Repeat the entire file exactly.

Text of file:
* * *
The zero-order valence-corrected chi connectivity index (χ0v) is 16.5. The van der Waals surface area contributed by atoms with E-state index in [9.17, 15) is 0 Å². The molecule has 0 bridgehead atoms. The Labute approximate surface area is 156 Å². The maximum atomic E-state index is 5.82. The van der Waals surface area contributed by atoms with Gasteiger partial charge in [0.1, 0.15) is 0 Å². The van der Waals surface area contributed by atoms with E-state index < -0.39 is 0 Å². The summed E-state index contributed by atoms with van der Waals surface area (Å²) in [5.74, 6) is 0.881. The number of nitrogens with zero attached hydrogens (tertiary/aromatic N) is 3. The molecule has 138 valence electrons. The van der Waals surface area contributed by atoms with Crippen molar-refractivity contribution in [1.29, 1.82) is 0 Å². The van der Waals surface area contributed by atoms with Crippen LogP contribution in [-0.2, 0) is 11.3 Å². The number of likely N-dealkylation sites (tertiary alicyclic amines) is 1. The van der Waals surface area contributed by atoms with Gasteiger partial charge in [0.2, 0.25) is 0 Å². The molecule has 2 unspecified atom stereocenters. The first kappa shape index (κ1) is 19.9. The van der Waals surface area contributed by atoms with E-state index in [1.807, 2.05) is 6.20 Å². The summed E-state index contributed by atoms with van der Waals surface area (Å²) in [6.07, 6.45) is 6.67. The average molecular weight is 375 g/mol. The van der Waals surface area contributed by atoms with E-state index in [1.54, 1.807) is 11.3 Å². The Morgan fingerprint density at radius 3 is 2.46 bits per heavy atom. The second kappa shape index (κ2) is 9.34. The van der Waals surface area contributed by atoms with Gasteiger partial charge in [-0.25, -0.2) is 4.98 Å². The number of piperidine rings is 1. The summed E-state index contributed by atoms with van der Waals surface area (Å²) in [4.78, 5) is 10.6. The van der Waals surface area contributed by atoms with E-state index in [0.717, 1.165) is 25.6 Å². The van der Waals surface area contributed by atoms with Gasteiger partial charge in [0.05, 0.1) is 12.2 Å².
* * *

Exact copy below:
The zero-order valence-corrected chi connectivity index (χ0v) is 16.5. The van der Waals surface area contributed by atoms with E-state index in [9.17, 15) is 0 Å². The molecule has 0 bridgehead atoms. The Labute approximate surface area is 156 Å². The maximum atomic E-state index is 5.82. The van der Waals surface area contributed by atoms with Gasteiger partial charge in [0.1, 0.15) is 0 Å². The van der Waals surface area contributed by atoms with E-state index < -0.39 is 0 Å². The summed E-state index contributed by atoms with van der Waals surface area (Å²) in [5.74, 6) is 0.881. The number of nitrogens with zero attached hydrogens (tertiary/aromatic N) is 3. The molecule has 138 valence electrons. The van der Waals surface area contributed by atoms with Crippen molar-refractivity contribution in [1.29, 1.82) is 0 Å². The van der Waals surface area contributed by atoms with Crippen LogP contribution in [-0.2, 0) is 11.3 Å². The number of likely N-dealkylation sites (tertiary alicyclic amines) is 1. The van der Waals surface area contributed by atoms with Gasteiger partial charge in [0.2, 0.25) is 0 Å². The molecule has 2 unspecified atom stereocenters. The first kappa shape index (κ1) is 19.9. The van der Waals surface area contributed by atoms with E-state index in [1.807, 2.05) is 6.20 Å². The summed E-state index contributed by atoms with van der Waals surface area (Å²) in [6.07, 6.45) is 6.67. The average molecular weight is 375 g/mol. The van der Waals surface area contributed by atoms with E-state index in [1.54, 1.807) is 11.3 Å². The Morgan fingerprint density at radius 3 is 2.46 bits per heavy atom. The second kappa shape index (κ2) is 9.34. The van der Waals surface area contributed by atoms with Gasteiger partial charge in [-0.25, -0.2) is 4.98 Å². The number of piperidine rings is 1. The summed E-state index contributed by atoms with van der Waals surface area (Å²) in [4.78, 5) is 10.6. The van der Waals surface area contributed by atoms with E-state index in [0.717, 1.165) is 25.6 Å². The van der Waals surface area contributed by atoms with Gasteiger partial charge in [0.05, 0.1) is 12.2 Å².